A friend was in from out of town and staying near Guadalupe and MLK, so we had lunch at Lavaca Teppan, a Japanese spot next to the Women and their Work gallery.  The interior decor is your typical minimalist Japanese style with clean lines, though for some reason to me, this place almost had an unfinished look to it and they've been open over a year. There seemed to be a mix of clientele, young professionals, couples, a family with kids, and the guy at the table next to us, who quickly ate and was in and out in about 15 minutes.

I'll be honest, it wasn't memorable food. I was there two weeks ago, and am just now remembering to write about it! We shared some steamed edamame, and I had the beef udon noodle bowl with some veggies in it, and my friend the chicken udon. The noodles were a bit chewy (or shall I say chewier than normal for udon), and the beef was okay, marinated a bit in a soy or teriyaki sauce to give it a bit of flavor. They do serve the udon bowls with a side of pickled ginger, which did add a really nice flavor -- if you like ginger, and I do -- to the dish.
Maybe it's just what I ordered... some of the other menu items, like the donburi rice bowl sounds good, as are some of the offerings on their menu that begins after 2 pm. Would I go back? Maybe? There's just other Japanese places at similar price points that I know are really good.

Sunday, October 21, 2012

Bits and Bites

-- Lots of our local beer gardens/pubs/breweries are having October Beer Month/Halloween specials:
   -- Bangers is holding "Beer College" now through October 28 and it will teach you about the craft beer community and different beer varieties each day.
   -- Hops and Grain will have different daily beer specials and tastings.
   -- drink.well will have special Halloween night drinks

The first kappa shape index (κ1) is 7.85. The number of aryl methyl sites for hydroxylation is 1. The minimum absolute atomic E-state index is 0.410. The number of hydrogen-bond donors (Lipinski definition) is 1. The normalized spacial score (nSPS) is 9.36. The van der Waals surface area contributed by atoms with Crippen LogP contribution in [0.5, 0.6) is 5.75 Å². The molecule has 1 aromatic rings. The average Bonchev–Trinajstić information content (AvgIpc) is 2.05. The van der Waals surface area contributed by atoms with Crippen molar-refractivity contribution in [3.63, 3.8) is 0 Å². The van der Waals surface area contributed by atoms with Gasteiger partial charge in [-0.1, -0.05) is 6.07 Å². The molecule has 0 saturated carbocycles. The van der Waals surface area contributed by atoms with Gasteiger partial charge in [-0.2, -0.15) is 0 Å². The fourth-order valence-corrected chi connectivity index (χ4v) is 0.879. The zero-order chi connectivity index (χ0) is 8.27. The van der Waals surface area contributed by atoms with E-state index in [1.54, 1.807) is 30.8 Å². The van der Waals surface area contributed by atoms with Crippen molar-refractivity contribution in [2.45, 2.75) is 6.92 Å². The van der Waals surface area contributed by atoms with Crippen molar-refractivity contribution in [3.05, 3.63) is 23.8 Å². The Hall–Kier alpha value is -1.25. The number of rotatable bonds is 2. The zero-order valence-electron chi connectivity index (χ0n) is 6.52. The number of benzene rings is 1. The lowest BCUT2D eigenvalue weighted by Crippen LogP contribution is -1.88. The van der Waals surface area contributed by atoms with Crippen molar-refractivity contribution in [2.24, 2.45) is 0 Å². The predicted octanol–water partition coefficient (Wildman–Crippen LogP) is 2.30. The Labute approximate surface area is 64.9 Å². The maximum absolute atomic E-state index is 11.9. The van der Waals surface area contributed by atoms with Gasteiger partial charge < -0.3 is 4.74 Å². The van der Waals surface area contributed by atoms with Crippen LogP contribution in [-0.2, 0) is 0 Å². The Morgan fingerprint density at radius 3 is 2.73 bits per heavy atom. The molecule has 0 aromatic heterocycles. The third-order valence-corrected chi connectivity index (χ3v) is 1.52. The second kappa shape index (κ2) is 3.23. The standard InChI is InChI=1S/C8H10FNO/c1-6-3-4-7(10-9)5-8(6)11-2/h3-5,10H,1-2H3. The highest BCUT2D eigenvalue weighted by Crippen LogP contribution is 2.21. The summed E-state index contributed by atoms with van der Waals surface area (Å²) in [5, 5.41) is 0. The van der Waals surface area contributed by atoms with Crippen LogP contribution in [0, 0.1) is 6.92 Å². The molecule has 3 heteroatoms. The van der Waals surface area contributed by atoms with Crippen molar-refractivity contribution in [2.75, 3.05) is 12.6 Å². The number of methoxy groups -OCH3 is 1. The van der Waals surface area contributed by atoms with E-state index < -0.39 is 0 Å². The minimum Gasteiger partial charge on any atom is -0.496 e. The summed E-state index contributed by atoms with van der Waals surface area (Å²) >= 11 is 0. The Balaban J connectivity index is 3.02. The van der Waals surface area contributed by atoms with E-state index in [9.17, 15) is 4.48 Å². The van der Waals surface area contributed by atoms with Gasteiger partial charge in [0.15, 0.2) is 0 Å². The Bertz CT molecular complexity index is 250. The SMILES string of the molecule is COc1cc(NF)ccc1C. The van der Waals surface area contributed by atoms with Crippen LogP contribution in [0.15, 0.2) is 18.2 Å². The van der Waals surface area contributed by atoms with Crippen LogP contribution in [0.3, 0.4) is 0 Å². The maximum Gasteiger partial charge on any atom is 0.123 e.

And two beer-related openings:
   -- October 25 -- Pinthouse Pizza, at 4729 Burnet. Beer + pizza.
   -- October 31 -- Public House, from the Gourdough's trailer folks, in the old South Lamar Kerbey Lane spot. Beer + donuts!

-- Olivia will host a dinner October 25, $75/person that matches Eric Texier French wines with James Holmes' "haute Texan" cuisine.  Five courses, each with a wine.

-- The Sustainable Food Center will hold their Haunted Ball at the Mansion at Judges Hill, October 28, 6:30 pm, $60/person, costumes encouraged!

-- Zen, the Japanese fast food spot on South Congress is closing and reopening as Lucky Robot, which will be a full-service restaurant.

-- Odd Duck Farm to Trailer, Bryce Gilmore's precursor to Barley Swine that closed last year, will reopen as a 120-seat brick and mortar restaurant in the same location as the previous trailer -- 1219 S. Lamar, in the still-being-built mixed use building, Gibson Flats.

-- The trailers on South Lamar next to Red's Porch, as we make way for yet another apartment/condo project (boo!). Honky Tonk Hot Dogs and Collie's Burgers will be at 415 Jessie Street, and Trai Mai Thai will be at Manchaca and Prather.

 -- Though temporarily, The Highball, November 17th, as the Lamar Plaza complex redevelops.

Saturday, October 13, 2012

Bits and Bites

-- Along South First Street, longtime mainstay La Reyna at Mary Street has recently closed. New management took over within the past year, but I guess that wasn't enough to save this notch along the "Mexican Mile."  I live nearby, and will be incredible curious to see what happens to the property in what's becoming prime real estate. Sway, a new Thai spot at Elizabeth Street (from the La Condesa restaurant family) is still not open...

-- California Pizza Kitchen at the Domain location only will donate 20% of your check to Stiletto Stampede, an organization that promotes breast cancer awareness, on Wednesday, October 17; you must have a flyer to present to CPK. If you're interested in the flyer, please email me at, and I can forward it to you. 

-- I Spy Pie will take place at Central Market on North Lamar on Saturday, October 20 from 12 - 3pm. Local bakeries will be competing for best pie, as picked by both judges and audience. The event benefits Creative Action, formerly the Theatre Action Project; pie tasting tickets are $5, and it's a family-friendly event.

-- Tuesday, October 23rd, Lucy's Fried Chicken will have a pig roast in the parking lot beginning at 6 pm,  $17/person. These pigs have been feed a special diet, which includes (512) Brewery's brewers mash; southern side dishes and (512) beer will be served.